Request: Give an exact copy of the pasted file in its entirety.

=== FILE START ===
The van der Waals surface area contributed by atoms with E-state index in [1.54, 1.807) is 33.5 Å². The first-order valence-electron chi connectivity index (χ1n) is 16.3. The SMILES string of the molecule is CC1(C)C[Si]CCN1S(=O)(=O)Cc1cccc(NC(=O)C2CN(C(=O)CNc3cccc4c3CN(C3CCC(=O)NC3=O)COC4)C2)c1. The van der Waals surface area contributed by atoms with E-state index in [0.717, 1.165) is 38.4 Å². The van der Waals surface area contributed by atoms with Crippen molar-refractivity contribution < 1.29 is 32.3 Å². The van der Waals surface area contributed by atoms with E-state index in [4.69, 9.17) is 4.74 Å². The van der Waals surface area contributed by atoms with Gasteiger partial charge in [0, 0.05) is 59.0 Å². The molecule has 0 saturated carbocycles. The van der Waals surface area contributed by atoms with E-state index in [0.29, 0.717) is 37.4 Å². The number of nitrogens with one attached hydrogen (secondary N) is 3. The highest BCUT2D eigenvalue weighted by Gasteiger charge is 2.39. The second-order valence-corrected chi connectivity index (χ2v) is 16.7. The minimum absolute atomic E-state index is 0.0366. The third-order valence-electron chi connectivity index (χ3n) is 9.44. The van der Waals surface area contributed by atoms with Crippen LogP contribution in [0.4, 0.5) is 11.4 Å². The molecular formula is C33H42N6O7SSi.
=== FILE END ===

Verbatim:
The van der Waals surface area contributed by atoms with E-state index in [1.54, 1.807) is 33.5 Å². The first-order valence-electron chi connectivity index (χ1n) is 16.3. The SMILES string of the molecule is CC1(C)C[Si]CCN1S(=O)(=O)Cc1cccc(NC(=O)C2CN(C(=O)CNc3cccc4c3CN(C3CCC(=O)NC3=O)COC4)C2)c1. The van der Waals surface area contributed by atoms with E-state index in [0.717, 1.165) is 38.4 Å². The van der Waals surface area contributed by atoms with Crippen molar-refractivity contribution < 1.29 is 32.3 Å². The van der Waals surface area contributed by atoms with E-state index in [4.69, 9.17) is 4.74 Å². The van der Waals surface area contributed by atoms with Gasteiger partial charge in [0, 0.05) is 59.0 Å². The molecule has 0 saturated carbocycles. The van der Waals surface area contributed by atoms with E-state index in [0.29, 0.717) is 37.4 Å². The number of nitrogens with one attached hydrogen (secondary N) is 3. The highest BCUT2D eigenvalue weighted by Gasteiger charge is 2.39. The second-order valence-corrected chi connectivity index (χ2v) is 16.7. The minimum absolute atomic E-state index is 0.0366. The third-order valence-electron chi connectivity index (χ3n) is 9.44. The van der Waals surface area contributed by atoms with Crippen LogP contribution in [0.4, 0.5) is 11.4 Å². The molecular formula is C33H42N6O7SSi.